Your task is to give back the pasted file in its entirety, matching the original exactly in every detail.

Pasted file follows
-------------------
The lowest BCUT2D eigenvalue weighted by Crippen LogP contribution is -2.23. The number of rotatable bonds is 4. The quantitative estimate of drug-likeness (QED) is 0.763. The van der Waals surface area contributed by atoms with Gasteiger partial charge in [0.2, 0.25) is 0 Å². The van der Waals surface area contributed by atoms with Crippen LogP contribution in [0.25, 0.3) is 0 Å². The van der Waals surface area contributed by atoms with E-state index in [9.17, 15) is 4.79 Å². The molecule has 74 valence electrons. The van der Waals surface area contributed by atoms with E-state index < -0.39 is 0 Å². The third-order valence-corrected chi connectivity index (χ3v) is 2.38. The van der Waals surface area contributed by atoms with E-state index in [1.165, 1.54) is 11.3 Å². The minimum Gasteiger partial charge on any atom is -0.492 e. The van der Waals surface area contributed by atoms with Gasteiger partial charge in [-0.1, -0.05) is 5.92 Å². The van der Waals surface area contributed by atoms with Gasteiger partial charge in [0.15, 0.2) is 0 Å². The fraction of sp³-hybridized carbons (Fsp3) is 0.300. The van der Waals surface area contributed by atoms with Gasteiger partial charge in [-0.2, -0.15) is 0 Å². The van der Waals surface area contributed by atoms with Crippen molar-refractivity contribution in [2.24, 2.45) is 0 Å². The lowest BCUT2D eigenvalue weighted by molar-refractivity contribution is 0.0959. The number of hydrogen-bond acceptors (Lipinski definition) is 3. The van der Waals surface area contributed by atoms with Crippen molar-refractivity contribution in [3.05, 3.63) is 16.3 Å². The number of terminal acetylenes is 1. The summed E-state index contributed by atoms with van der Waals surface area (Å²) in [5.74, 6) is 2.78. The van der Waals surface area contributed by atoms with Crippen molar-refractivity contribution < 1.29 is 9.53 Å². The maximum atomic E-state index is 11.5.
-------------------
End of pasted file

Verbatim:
The lowest BCUT2D eigenvalue weighted by Crippen LogP contribution is -2.23. The number of rotatable bonds is 4. The quantitative estimate of drug-likeness (QED) is 0.763. The van der Waals surface area contributed by atoms with Gasteiger partial charge in [0.2, 0.25) is 0 Å². The van der Waals surface area contributed by atoms with Crippen LogP contribution in [0.25, 0.3) is 0 Å². The van der Waals surface area contributed by atoms with E-state index in [9.17, 15) is 4.79 Å². The molecule has 74 valence electrons. The van der Waals surface area contributed by atoms with E-state index < -0.39 is 0 Å². The third-order valence-corrected chi connectivity index (χ3v) is 2.38. The van der Waals surface area contributed by atoms with E-state index in [1.165, 1.54) is 11.3 Å². The minimum Gasteiger partial charge on any atom is -0.492 e. The van der Waals surface area contributed by atoms with Gasteiger partial charge in [-0.1, -0.05) is 5.92 Å². The van der Waals surface area contributed by atoms with Gasteiger partial charge in [0.15, 0.2) is 0 Å². The fraction of sp³-hybridized carbons (Fsp3) is 0.300. The van der Waals surface area contributed by atoms with Gasteiger partial charge in [-0.2, -0.15) is 0 Å². The van der Waals surface area contributed by atoms with Crippen molar-refractivity contribution in [2.24, 2.45) is 0 Å². The lowest BCUT2D eigenvalue weighted by molar-refractivity contribution is 0.0959. The number of hydrogen-bond acceptors (Lipinski definition) is 3. The van der Waals surface area contributed by atoms with Crippen molar-refractivity contribution in [3.05, 3.63) is 16.3 Å². The number of terminal acetylenes is 1. The summed E-state index contributed by atoms with van der Waals surface area (Å²) in [5.74, 6) is 2.78. The van der Waals surface area contributed by atoms with Crippen molar-refractivity contribution < 1.29 is 9.53 Å². The maximum atomic E-state index is 11.5.